Paul's Internet Landfill/ 2022/ Sports Transportation

Sports Transportation

When I arrived at the park today there was a baseball game in progress. The parking lot was full of minivans and pickup trucks. When the baseball game ended all of the families got into their vehicles and went home.

If you are an anti-car bigot like I am, this poses a conundrum. The baseball games justify those minivans and pickup trucks. Between the players and their families, most seats in most of those vehicles were full, so the opportunities to carpool would have been limited. Presumably one team was the home team and another was the visiting team, so the visitors probably had to trek some distance to get to the sports field. Does this make personal vehicle ownership (and the attendant roads, and the attendant parking lots) okay? Or is recreational baseball the problem, and should we be curbing children's sports?

The Not Just Bikes guy says that in his adopted country of the Netherlands children bike to their (European) football and field hockey games. That might happen here for some games (particularly for home teams) but I question whether it is a realistic expectation.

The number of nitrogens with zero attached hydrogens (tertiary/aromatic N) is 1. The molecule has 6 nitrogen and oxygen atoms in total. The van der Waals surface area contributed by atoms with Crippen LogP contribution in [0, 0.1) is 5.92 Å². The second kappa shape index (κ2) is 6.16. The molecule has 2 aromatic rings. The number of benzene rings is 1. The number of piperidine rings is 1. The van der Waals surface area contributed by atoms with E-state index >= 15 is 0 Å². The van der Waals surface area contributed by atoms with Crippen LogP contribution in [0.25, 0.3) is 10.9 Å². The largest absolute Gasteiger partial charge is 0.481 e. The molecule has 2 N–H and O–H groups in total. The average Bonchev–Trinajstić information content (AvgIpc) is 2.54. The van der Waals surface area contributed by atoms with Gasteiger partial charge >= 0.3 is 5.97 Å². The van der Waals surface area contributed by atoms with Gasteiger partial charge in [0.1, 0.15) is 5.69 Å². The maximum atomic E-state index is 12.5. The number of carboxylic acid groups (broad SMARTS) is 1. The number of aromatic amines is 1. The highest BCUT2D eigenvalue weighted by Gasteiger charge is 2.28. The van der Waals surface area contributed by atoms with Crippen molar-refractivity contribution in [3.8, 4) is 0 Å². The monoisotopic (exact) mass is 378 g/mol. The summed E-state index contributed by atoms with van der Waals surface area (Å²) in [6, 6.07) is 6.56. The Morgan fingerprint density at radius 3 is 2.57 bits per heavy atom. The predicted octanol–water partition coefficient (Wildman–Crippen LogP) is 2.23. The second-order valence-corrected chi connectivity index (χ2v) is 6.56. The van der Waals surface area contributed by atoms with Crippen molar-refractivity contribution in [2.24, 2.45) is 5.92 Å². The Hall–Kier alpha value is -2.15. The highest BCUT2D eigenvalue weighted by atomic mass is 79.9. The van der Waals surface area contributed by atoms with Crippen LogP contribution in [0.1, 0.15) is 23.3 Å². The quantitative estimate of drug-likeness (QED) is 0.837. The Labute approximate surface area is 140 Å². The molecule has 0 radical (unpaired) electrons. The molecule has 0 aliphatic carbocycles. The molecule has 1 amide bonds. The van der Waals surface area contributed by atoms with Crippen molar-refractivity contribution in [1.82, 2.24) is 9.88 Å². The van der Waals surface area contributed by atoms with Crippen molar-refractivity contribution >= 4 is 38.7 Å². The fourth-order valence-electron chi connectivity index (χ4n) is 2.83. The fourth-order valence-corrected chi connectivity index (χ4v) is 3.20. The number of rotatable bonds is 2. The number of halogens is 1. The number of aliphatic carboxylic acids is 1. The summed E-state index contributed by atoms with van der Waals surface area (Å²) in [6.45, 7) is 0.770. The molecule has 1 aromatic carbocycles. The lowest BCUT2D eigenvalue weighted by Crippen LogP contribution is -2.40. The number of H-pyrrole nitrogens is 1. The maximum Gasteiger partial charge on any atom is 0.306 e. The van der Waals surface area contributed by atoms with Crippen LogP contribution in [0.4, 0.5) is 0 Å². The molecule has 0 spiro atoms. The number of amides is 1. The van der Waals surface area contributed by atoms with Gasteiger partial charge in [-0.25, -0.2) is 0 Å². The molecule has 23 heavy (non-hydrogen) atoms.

I am not much of a sports fan, but I do feel that recreation and exercise are important, and I understand that some people really benefit from team sports. But I have a difficult time using that to rationalize the suburban car-centric lifestyle many of these participants engage in.

Is there a mass-transit solution to this problem? For professional teams the answer is a clear yes: they charter buses to transport players from game to game. But they do not transport parents or other spectators. It is conceivable that players and their families take public transit to games, but this gets expensive if three or four people are attending the game.

One issue is baggage. Some sports require lugging large duffel bags around. Can the children playing these sports be expected to lug such bags, or are we expecting parents to do the lugging for them? If it is the latter then we are back to minivans and pickup trucks.

Strictly recreational games (eg pick-up baseball) does not run into this problem as much, but there is a qualitative difference between pick-up games and organized sports leagues.

I strongly feel that participation in sports should not justify car culture, since car culture is quite harmful to physical health. But if we encourage competitive sport then it seems we have no sustainable, effective transportation to the practices and games.